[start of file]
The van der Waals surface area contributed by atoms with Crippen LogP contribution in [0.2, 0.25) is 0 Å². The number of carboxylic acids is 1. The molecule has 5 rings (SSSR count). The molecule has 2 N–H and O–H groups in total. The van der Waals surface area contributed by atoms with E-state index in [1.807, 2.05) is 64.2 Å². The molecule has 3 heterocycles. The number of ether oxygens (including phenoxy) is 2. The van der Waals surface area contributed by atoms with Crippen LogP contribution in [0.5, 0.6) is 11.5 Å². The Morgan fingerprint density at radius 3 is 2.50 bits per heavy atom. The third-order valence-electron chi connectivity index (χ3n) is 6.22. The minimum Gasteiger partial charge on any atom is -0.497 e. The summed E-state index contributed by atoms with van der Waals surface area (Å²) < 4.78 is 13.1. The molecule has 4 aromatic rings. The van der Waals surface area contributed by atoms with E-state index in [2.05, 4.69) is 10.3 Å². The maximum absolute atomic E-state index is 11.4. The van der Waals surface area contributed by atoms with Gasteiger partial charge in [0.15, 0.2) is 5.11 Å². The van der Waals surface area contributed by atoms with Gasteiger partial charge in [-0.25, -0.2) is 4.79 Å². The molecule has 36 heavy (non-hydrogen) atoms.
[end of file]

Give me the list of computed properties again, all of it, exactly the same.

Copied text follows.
The van der Waals surface area contributed by atoms with Crippen LogP contribution in [0.2, 0.25) is 0 Å². The number of carboxylic acids is 1. The molecule has 5 rings (SSSR count). The molecule has 2 N–H and O–H groups in total. The van der Waals surface area contributed by atoms with E-state index in [1.807, 2.05) is 64.2 Å². The molecule has 3 heterocycles. The number of ether oxygens (including phenoxy) is 2. The van der Waals surface area contributed by atoms with Crippen LogP contribution in [0.5, 0.6) is 11.5 Å². The Morgan fingerprint density at radius 3 is 2.50 bits per heavy atom. The third-order valence-electron chi connectivity index (χ3n) is 6.22. The minimum Gasteiger partial charge on any atom is -0.497 e. The summed E-state index contributed by atoms with van der Waals surface area (Å²) < 4.78 is 13.1. The molecule has 4 aromatic rings. The van der Waals surface area contributed by atoms with E-state index in [2.05, 4.69) is 10.3 Å². The maximum absolute atomic E-state index is 11.4. The van der Waals surface area contributed by atoms with Gasteiger partial charge in [0.15, 0.2) is 5.11 Å². The van der Waals surface area contributed by atoms with Gasteiger partial charge in [-0.25, -0.2) is 4.79 Å². The molecule has 36 heavy (non-hydrogen) atoms.